SALT LAKE CITY, March 27, 1995 -- The Pro
Image, Inc., a wholly owned
subsidiary of Rentrak Corporation href="(Nasdaq:RENT)," target=_new>">(Nasdaq:RENT),
announced Friday, March 24,
that due to the Chapter 11 bankruptcy filing (March 23, 1995) of href="chap11.merle.html">Merle Harmon
, Pro Image does not expect to close its previously announced
agreement in principle to acquire the assets of Merle Harmon Enterprises and
Fan Fair Development Corporation.

  Fan Fair Development Corporation and Merle Harmon Enterprises franchise and
operate 125 specialty fan shops.

  Pro Image franchises 200 retail outlets and operates 50 fan shops in the
U.S., Canada, Mexico and Japan.

  Brian Carmack, President of Pro Image, said, "We are disappointed by this
unfortunate development.  However, we are hopeful that future developments
could allow for further discussions between the two companies."

  Rentrak is a diversified information and payment processor and distributor
with operations in home entertainment, systems and retailing.

  /CONTACT:  Dick Gersh of Richard Gersh Associates, 212-757-1101; or Mervyn
Benjet, Senior Vice President and CFO of Rentrak Corporation, 503-284-7581,
ext. 364/


  GREENSBORO, N.C., March 27, 1995 -- For more than 75 years,
Montaldo's stores have enjoyed a
well-deserved reputation as a showcase for
fashionable women's apparel and unsurpassed personal service.  But that era is
now drawing to a close, as the ready-to-wear pioneer prepares for a
going-out-of-business sale that begins Thursday, March 30.

  The sale announcement follows a ruling here today in U.S. Bankruptcy Court
for the middle district of North Carolina.  The court approved the Montaldo
Corporation's choice of Cranford, N.J.-based href="">Fox Promotions as liquidator of
the stores' inventories.  The court approval was necessary because Montaldo's
is operating under Chapter 11 protection.

  The special sales will be held at the three remaining stores in Greensboro
and Charlotte, N.C., and in Richmond, Va.  The locations will include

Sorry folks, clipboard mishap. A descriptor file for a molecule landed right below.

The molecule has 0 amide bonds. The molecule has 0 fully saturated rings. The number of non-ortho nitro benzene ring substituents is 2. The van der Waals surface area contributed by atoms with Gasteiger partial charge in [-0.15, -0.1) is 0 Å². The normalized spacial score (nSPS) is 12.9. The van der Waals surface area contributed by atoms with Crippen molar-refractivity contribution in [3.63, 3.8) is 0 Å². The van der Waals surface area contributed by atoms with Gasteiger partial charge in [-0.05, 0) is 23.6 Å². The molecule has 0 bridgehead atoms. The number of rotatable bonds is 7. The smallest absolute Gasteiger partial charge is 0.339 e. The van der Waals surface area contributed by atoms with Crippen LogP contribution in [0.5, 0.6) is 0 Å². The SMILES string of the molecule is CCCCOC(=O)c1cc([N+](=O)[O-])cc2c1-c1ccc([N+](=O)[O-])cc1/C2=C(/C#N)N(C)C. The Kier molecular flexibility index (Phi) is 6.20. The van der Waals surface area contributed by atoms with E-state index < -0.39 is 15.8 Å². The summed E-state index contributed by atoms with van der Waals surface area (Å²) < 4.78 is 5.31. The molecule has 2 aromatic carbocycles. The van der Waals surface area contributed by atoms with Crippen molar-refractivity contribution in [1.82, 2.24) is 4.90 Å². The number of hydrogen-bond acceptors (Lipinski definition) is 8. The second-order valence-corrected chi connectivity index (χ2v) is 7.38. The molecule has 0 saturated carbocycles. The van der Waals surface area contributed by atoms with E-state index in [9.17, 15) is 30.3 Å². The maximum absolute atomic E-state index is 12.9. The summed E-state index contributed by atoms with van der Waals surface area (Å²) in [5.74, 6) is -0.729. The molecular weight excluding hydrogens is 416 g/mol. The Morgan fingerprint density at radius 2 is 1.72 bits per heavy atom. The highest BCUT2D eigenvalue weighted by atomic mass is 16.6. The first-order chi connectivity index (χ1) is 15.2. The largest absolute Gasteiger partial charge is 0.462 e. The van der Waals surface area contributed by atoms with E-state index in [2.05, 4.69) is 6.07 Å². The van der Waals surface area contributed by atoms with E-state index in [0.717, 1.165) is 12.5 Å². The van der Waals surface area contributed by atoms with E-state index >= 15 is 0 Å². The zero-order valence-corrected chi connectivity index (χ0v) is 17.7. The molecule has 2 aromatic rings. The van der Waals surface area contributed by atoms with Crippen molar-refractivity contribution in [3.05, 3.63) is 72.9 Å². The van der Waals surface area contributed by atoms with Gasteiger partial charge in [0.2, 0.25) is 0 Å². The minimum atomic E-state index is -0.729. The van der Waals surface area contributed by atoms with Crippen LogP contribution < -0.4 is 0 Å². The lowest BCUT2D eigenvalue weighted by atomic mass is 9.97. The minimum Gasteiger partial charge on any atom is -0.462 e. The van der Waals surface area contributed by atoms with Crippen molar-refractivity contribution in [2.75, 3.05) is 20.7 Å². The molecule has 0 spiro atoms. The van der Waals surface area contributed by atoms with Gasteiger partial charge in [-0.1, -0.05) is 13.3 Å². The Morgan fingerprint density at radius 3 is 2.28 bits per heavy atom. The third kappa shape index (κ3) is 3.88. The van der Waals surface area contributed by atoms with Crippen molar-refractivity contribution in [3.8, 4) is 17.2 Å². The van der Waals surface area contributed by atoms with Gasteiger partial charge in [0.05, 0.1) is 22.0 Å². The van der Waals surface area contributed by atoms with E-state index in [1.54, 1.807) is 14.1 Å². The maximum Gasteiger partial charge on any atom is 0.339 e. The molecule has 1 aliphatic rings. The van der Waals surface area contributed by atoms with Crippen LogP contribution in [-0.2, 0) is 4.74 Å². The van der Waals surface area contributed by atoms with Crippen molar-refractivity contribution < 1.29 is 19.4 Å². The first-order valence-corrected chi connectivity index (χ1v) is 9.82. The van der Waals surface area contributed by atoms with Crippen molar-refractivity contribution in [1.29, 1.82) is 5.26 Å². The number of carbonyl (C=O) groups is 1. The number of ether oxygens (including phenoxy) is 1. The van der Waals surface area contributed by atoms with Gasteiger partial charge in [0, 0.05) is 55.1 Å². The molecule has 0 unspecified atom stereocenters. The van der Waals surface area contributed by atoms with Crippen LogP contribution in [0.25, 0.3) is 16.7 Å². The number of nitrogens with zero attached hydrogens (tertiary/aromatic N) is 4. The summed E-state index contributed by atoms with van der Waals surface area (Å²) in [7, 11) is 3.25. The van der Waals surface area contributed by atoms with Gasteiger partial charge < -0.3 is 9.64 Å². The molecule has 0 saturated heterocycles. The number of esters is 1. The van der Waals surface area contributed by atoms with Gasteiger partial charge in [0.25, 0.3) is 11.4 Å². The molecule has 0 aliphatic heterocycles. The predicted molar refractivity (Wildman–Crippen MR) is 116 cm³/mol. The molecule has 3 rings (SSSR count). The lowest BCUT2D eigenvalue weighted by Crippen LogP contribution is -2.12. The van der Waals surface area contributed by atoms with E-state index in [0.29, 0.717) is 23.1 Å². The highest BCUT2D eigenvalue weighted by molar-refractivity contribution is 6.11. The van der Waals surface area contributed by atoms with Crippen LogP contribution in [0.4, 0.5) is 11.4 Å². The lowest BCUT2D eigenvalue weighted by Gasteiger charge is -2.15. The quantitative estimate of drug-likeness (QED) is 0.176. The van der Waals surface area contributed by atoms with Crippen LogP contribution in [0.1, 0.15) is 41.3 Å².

inventories that were consolidated from six other Montaldo's units.  These
include stores that were closed between December and March in Denver, Colorado
Springs, St. Louis, Raleigh and Winston-Salem, and a location in Chapel Hill
that will be closed tomorrow.  At its peak in 1992, the chain had a total of
12 stores.

  For the going-out-of-business sale, Montaldo's will be taking an additional
25%-off the lowest ticketed price in dresses, sportswear, bridal, accessories
and jewelry.  All cosmetics will be marked down by 10%.  The stores will be
closed March 28 and 29 to prepare for this sale event.  For the first day of
the sale, all three locations will open at 8:00 a.m.

  Although Montaldo's store card has been discontinued, shoppers can use
personal checks, MasterCard and Visa to make their purchases.

  Montaldo's stores trace their roots back to Lillian Montaldo Doop, her
husband, Raymond C. Doop, and Lillian's sister, Nelle Montaldo Reed. The
Montaldo sisters opened their first store in 1919, in Independence, Kan.  At
the time, their decision to offer women's clothes that were ready-to-wear was
still a new trend.  The practice of buying patterns and sewing clothes at home
or having them made by dressmakers was still common.

  By combining the convenience of ready-to-wear apparel with fashionable
designs, a high level of personal service and elaborately designed stores
created by Raymond C. Doop, Montaldo's quickly earned a loyal customer
following.  This allowed the sisters to expand the operation to additional
locations throughout North Carolina, as well as in Virginia, Ohio, Missouri
and Colorado.

  All stores adhered to Lillian Montaldo's admonition: "Whatever is